You have put in the hard work and it is starting to pay off. Schools are contacting you to express interest. That’s great news! But, now you are probably wondering what to say or what questions to ask when coaches reach out. This is a good problem to have! An open line of communication gives you an opportunity to ask college coach important recruiting questions. The information you get from these questions will help you determine if the program fits your goals and needs. If you don’t know what to ask, were here to help!
In this article, we help you come up with good questions to ask during different stages of the recruiting process. Use these lists as a brainstorm or starting point, not a final list. Every player has different needs and will ask slightly different questions!
Getting Over Nerves
Talking to coaches and recruiters can be nerve racking and intimidating, even if it’s just on the phone. Remember, you are both looking for the same thing—a program/player match. When you choose a school, you will spend more time with your coaches and teammates than anyone else. Coaches know this and are trying to get a feel for your personality and whether the school/program would be a good fit. You should be doing the same thing. Remember, you and the coach/recruiter share baseball as a common interest, so talking can be easy. Our best advice—be yourself and ask lots of questions! This is the best way to find a program and coaching staff that will work best for you.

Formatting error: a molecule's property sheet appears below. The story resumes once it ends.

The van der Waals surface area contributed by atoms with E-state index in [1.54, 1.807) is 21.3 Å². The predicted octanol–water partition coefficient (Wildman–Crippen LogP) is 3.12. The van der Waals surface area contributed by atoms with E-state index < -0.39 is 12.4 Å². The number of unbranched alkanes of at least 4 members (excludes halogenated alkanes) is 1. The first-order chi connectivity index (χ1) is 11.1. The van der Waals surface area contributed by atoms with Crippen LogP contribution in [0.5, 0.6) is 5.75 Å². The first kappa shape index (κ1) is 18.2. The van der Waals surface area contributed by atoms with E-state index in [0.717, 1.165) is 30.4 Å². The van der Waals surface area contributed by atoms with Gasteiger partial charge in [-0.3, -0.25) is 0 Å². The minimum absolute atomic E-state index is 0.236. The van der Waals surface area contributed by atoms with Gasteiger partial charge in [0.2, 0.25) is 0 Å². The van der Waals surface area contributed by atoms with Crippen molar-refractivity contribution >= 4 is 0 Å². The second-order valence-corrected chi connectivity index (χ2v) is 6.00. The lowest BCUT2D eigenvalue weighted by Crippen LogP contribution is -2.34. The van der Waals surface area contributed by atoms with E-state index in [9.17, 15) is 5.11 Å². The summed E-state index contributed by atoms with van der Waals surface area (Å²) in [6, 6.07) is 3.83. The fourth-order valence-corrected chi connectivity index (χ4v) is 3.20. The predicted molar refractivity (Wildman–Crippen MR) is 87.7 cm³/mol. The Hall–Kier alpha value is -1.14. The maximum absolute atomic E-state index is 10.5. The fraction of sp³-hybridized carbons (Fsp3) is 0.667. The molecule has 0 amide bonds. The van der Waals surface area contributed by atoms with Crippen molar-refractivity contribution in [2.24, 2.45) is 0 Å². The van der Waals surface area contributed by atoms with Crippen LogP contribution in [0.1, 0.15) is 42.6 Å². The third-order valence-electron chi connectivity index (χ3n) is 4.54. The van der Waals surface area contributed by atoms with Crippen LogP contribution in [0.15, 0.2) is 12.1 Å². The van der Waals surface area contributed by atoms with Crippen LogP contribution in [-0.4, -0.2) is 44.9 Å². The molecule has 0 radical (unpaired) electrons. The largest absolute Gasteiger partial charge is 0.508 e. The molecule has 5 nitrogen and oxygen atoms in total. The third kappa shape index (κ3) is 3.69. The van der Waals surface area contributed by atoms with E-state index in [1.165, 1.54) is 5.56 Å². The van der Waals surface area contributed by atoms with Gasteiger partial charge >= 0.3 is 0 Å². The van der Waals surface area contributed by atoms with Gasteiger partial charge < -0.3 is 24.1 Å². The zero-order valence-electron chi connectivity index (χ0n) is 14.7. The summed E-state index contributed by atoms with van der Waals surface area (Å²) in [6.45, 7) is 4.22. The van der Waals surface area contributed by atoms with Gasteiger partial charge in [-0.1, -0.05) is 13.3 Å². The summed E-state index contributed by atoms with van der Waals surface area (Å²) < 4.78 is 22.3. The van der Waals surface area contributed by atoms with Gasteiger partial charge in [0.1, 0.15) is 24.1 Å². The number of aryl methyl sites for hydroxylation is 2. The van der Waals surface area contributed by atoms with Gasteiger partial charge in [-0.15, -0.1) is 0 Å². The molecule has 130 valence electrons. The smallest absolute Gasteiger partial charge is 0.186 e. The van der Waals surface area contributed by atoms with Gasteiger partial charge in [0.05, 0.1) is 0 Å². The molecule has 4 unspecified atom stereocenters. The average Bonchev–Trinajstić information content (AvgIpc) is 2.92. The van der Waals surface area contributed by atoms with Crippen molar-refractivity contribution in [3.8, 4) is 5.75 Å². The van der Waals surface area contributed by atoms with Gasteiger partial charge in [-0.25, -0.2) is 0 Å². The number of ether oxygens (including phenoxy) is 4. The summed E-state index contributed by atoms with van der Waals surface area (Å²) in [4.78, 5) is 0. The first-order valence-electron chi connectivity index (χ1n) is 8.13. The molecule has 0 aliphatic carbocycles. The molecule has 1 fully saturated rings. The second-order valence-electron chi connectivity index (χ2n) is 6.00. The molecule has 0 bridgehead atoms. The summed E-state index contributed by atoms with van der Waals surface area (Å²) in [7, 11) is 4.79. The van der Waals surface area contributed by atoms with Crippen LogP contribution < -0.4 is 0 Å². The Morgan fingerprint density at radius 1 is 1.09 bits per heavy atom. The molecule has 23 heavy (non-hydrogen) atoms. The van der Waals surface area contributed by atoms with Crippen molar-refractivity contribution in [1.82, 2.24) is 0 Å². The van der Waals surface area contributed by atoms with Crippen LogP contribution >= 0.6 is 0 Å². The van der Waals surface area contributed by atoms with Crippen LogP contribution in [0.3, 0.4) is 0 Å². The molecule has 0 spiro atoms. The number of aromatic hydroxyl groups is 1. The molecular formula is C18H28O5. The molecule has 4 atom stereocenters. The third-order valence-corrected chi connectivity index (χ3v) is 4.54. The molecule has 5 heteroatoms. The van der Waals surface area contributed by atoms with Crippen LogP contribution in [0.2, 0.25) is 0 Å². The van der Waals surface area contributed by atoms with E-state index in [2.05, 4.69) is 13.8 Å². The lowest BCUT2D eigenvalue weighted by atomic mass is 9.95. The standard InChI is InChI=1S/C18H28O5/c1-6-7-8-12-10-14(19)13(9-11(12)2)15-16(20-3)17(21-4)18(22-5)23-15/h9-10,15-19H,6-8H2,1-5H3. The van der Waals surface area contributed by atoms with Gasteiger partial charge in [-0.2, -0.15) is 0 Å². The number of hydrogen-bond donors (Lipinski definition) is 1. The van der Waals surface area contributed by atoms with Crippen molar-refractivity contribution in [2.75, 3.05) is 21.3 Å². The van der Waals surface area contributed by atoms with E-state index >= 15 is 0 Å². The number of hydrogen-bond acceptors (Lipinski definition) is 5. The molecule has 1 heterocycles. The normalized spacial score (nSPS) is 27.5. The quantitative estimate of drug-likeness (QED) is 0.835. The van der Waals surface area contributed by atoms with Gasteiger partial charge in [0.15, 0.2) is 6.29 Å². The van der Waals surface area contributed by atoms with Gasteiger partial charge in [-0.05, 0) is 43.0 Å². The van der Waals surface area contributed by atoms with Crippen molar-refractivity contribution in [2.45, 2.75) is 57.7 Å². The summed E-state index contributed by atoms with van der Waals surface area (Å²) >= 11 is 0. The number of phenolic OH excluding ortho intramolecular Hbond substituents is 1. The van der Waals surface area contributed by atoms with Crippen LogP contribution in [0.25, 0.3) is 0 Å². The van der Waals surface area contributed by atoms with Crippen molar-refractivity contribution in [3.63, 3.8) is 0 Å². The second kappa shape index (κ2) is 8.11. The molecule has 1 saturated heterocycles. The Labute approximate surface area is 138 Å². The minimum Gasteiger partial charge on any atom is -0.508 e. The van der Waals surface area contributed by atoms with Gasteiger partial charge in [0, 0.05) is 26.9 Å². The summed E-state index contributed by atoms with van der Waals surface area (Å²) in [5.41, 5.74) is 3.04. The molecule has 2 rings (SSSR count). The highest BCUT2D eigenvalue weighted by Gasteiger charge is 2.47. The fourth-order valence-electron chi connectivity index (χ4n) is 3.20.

Questions for Initial Contact/Conversation
In addition to getting a feel for who you are and seeing if you can hold a conversation, coaches will also be trying to gauge your level of interest in their school and give you information on the program during initial contact. Remember, even if you are unfamiliar with the program or it’s not your dream school, it’s always good to keep options open. Furthermore, you should always be receptive and thankful during initial contact, even if you aren’t sure if you want to be a part of their program or haven’t even heard of the school. You can always let them know you aren’t interested after you’ve had time to think about it and learn more. Coaches will generally lead the conversation early in communication and ask you plenty of questions. A few questions you will want to ask them include:
- Do you have information about your school and program that you could email to me?
- Is there any information I can get you (transcripts, game schedule, contact information for references, recruiting video links, etc.)?
- Is there a time I could come on a visit to check out the campus, baseball facilities, meet the coaches, and find out more about the program?
- Give the coach your upcoming game/tournament schedule and ask, will you be attending any of these events?
- Do you have any upcoming prospect camps or showcases that you could send me information about?
- How has your program done the last few seasons?
Questions to Find Interest Level
Sometimes recruiting can seem like a game of cat and mouse with a lot of back and forth. However, it is best to be honest with coaches and ask them to be honest with you. If you have been communicating with a coach for some time but don’t have a solid feel for where you stand with them, the best thing to do is ask directly. Ask direct questions that will get you direct answers, even if they are difficult. Here are some questions you can ask to get a better sense of a program’s level of interest:
- Where do I stand on your recruiting list?